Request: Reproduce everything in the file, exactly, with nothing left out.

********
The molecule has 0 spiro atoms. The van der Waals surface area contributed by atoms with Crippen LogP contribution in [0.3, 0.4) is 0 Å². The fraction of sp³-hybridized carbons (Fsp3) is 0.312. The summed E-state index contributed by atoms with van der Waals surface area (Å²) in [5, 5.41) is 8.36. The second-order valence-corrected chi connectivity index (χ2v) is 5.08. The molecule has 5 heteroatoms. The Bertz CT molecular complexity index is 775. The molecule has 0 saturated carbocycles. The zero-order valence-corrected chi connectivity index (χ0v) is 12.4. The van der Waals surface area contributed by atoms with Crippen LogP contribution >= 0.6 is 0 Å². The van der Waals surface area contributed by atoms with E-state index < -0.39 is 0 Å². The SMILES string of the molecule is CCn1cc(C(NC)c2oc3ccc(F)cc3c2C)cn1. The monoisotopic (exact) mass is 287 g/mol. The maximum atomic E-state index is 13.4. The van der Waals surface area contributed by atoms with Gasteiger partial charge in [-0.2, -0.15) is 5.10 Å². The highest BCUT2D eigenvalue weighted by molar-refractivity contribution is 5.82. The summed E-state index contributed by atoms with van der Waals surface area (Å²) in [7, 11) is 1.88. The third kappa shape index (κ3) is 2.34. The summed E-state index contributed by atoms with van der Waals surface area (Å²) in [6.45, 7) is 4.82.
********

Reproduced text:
The molecule has 0 spiro atoms. The van der Waals surface area contributed by atoms with Crippen LogP contribution in [0.3, 0.4) is 0 Å². The fraction of sp³-hybridized carbons (Fsp3) is 0.312. The summed E-state index contributed by atoms with van der Waals surface area (Å²) in [5, 5.41) is 8.36. The second-order valence-corrected chi connectivity index (χ2v) is 5.08. The molecule has 5 heteroatoms. The Bertz CT molecular complexity index is 775. The molecule has 0 saturated carbocycles. The zero-order valence-corrected chi connectivity index (χ0v) is 12.4. The van der Waals surface area contributed by atoms with Crippen LogP contribution >= 0.6 is 0 Å². The van der Waals surface area contributed by atoms with E-state index < -0.39 is 0 Å². The SMILES string of the molecule is CCn1cc(C(NC)c2oc3ccc(F)cc3c2C)cn1. The monoisotopic (exact) mass is 287 g/mol. The maximum atomic E-state index is 13.4. The van der Waals surface area contributed by atoms with Gasteiger partial charge in [-0.2, -0.15) is 5.10 Å². The highest BCUT2D eigenvalue weighted by molar-refractivity contribution is 5.82. The summed E-state index contributed by atoms with van der Waals surface area (Å²) in [7, 11) is 1.88. The third kappa shape index (κ3) is 2.34. The summed E-state index contributed by atoms with van der Waals surface area (Å²) in [6.45, 7) is 4.82.